What Is Deep Vein Thrombosis?

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Deep vein thrombosis (DVT) is a blood clot that partially or completely blocks a large vein (usually in the lower leg or thigh, like the popliteal vein) though it can occur in other parts of the body.

DVT prevents deoxygenated blood from returning to the heart. As a result, circulation is blocked in the leg, which leads to pain and swelling. 

If that blood clot breaks off, it becomes an embolus and can travel through the heart and lungs, blocking passage for blood flow there. A blood clot that travels to your lungs is called pulmonary embolism (PE). PE can deprive the tissues of blood and damage tissues. DVT is very serious and can be fatal.

According to the National Heart, Lung and Blood Institute, blood clots in the thighs are more likely to break off and cause PE than blood clots in the lower leg.

The Centers for Disease Control and Prevention estimates that as many as 900,000 Americans suffer from deep vein thrombosis or PE each year and that 60,000 to 100,000 people die as a result.

It's important to note that DVT is different from a blood clot, which forms in the veins just beneath the skin, known as superficial thrombophlebitis. Superficial thrombophlebitis doesn't usually travel to the lungs and can be treated with anti-inflammatory medications, bed rest, and warm compresses. DVTs are also different from blood clots that occur in the arteries, which can lead to a heart attack or stroke.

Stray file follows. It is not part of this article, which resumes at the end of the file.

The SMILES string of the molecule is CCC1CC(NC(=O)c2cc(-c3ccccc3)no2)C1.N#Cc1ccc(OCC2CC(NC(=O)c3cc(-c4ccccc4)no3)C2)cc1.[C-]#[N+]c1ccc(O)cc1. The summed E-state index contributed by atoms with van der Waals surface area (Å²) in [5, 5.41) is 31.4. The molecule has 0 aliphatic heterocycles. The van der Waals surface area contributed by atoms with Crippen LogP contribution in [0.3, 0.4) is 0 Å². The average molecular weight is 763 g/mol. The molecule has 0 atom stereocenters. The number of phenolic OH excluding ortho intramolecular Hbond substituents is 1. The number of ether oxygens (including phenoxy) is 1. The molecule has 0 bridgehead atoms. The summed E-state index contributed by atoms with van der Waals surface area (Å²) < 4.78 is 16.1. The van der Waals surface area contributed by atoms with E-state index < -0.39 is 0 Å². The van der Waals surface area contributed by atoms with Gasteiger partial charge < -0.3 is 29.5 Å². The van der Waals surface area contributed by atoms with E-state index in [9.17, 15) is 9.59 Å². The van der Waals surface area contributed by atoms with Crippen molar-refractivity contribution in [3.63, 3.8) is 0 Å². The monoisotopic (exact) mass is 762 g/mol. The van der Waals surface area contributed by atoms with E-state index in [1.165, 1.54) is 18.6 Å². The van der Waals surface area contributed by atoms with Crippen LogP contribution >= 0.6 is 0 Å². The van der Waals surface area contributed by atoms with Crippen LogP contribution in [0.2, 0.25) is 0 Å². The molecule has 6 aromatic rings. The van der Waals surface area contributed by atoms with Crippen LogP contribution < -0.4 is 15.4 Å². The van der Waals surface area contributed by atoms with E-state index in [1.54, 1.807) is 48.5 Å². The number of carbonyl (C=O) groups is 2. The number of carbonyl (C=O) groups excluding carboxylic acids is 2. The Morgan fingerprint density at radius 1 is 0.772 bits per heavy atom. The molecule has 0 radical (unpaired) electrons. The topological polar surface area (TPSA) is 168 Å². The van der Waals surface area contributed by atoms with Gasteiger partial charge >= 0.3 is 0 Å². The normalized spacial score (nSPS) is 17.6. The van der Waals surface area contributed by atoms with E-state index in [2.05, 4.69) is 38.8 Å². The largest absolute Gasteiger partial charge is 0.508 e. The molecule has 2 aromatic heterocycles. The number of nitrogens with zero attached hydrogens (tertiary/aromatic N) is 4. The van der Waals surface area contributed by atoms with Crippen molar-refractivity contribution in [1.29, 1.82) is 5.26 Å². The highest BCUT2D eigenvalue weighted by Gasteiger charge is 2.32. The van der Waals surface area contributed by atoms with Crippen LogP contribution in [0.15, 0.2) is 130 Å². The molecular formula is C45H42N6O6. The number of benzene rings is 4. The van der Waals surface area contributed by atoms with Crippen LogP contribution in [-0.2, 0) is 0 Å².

Common Causes & Risk Factors for Blood Clots

Deep Vein Thrombosis Symptoms

Common symptoms of DVT are pain and tenderness in the affected area, and redness or discoloration of the skin. If the DVT breaks off and becomes a PE, you may experience sudden chest pain or chest discomfort that worsens when you take deep breaths, rapid heartbeat, and/or difficulty breathing. Vomiting, coughing up blood, and fainting are also signs of a PE.

DVT and PE are serious, so if you have any of these signs or symptoms, seek help immediately.


Adults over age 60 are at the greatest risk for DVT. One of the biggest causes is being immobile and sitting for extended periods of time. Whether you're recovering from surgery or sitting on a long flight, being inactive slows the blood flow and can prevent the platelets and plasma in your blood from mixing and circulating properly.

Other causes of DVT include:

  • Pregnancy: Women are five times more likely to develop a blood clot when pregnant. A blood clot can happen at any time throughout pregnancy and the first six weeks after giving birth. Increased pressure or injury in the blood vessels in the pelvic area can lead to DVT.